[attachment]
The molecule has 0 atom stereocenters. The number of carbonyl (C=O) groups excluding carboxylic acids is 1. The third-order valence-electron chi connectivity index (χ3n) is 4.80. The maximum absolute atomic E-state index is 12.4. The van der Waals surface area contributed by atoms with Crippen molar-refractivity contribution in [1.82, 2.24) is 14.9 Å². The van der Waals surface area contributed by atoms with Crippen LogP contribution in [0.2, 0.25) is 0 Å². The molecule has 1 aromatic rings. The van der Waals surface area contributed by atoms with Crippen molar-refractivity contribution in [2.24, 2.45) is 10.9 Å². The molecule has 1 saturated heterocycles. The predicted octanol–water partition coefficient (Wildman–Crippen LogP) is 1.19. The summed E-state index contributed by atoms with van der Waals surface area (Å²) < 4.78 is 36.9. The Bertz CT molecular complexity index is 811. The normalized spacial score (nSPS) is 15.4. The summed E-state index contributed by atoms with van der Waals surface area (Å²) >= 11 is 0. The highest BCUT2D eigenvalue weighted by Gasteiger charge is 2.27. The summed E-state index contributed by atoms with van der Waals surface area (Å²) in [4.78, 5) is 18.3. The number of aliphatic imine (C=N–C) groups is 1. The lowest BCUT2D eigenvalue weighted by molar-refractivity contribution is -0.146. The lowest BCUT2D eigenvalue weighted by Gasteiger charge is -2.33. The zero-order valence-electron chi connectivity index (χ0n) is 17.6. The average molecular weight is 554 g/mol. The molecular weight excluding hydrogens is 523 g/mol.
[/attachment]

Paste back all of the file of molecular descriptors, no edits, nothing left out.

The molecule has 0 atom stereocenters. The number of carbonyl (C=O) groups excluding carboxylic acids is 1. The third-order valence-electron chi connectivity index (χ3n) is 4.80. The maximum absolute atomic E-state index is 12.4. The van der Waals surface area contributed by atoms with Crippen molar-refractivity contribution in [1.82, 2.24) is 14.9 Å². The van der Waals surface area contributed by atoms with Crippen LogP contribution in [0.2, 0.25) is 0 Å². The molecule has 1 aromatic rings. The van der Waals surface area contributed by atoms with Crippen molar-refractivity contribution in [2.24, 2.45) is 10.9 Å². The molecule has 1 saturated heterocycles. The predicted octanol–water partition coefficient (Wildman–Crippen LogP) is 1.19. The summed E-state index contributed by atoms with van der Waals surface area (Å²) < 4.78 is 36.9. The Bertz CT molecular complexity index is 811. The normalized spacial score (nSPS) is 15.4. The summed E-state index contributed by atoms with van der Waals surface area (Å²) >= 11 is 0. The highest BCUT2D eigenvalue weighted by Gasteiger charge is 2.27. The summed E-state index contributed by atoms with van der Waals surface area (Å²) in [4.78, 5) is 18.3. The number of aliphatic imine (C=N–C) groups is 1. The lowest BCUT2D eigenvalue weighted by molar-refractivity contribution is -0.146. The lowest BCUT2D eigenvalue weighted by Gasteiger charge is -2.33. The zero-order valence-electron chi connectivity index (χ0n) is 17.6. The average molecular weight is 554 g/mol. The molecular weight excluding hydrogens is 523 g/mol.